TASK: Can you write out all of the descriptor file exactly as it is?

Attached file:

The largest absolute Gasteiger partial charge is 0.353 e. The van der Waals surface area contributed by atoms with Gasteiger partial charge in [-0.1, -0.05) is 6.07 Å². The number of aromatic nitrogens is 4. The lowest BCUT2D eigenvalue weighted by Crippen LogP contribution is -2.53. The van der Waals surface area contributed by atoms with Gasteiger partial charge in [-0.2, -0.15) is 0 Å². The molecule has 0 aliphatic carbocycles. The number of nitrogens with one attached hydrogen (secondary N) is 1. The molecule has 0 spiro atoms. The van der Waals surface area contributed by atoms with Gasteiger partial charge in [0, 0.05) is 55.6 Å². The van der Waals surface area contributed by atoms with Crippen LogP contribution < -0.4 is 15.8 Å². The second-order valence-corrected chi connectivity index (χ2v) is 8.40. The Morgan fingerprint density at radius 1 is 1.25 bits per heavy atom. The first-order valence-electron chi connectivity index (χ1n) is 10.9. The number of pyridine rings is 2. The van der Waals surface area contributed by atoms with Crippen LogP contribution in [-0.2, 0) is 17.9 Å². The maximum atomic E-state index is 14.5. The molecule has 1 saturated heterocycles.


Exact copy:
The largest absolute Gasteiger partial charge is 0.353 e. The van der Waals surface area contributed by atoms with Gasteiger partial charge in [-0.1, -0.05) is 6.07 Å². The number of aromatic nitrogens is 4. The lowest BCUT2D eigenvalue weighted by Crippen LogP contribution is -2.53. The van der Waals surface area contributed by atoms with Gasteiger partial charge in [-0.2, -0.15) is 0 Å². The molecule has 0 aliphatic carbocycles. The number of nitrogens with one attached hydrogen (secondary N) is 1. The molecule has 0 spiro atoms. The van der Waals surface area contributed by atoms with Gasteiger partial charge in [0, 0.05) is 55.6 Å². The van der Waals surface area contributed by atoms with Crippen LogP contribution < -0.4 is 15.8 Å². The second-order valence-corrected chi connectivity index (χ2v) is 8.40. The Morgan fingerprint density at radius 1 is 1.25 bits per heavy atom. The first-order valence-electron chi connectivity index (χ1n) is 10.9. The number of pyridine rings is 2. The van der Waals surface area contributed by atoms with Crippen LogP contribution in [-0.2, 0) is 17.9 Å². The maximum atomic E-state index is 14.5. The molecule has 1 saturated heterocycles.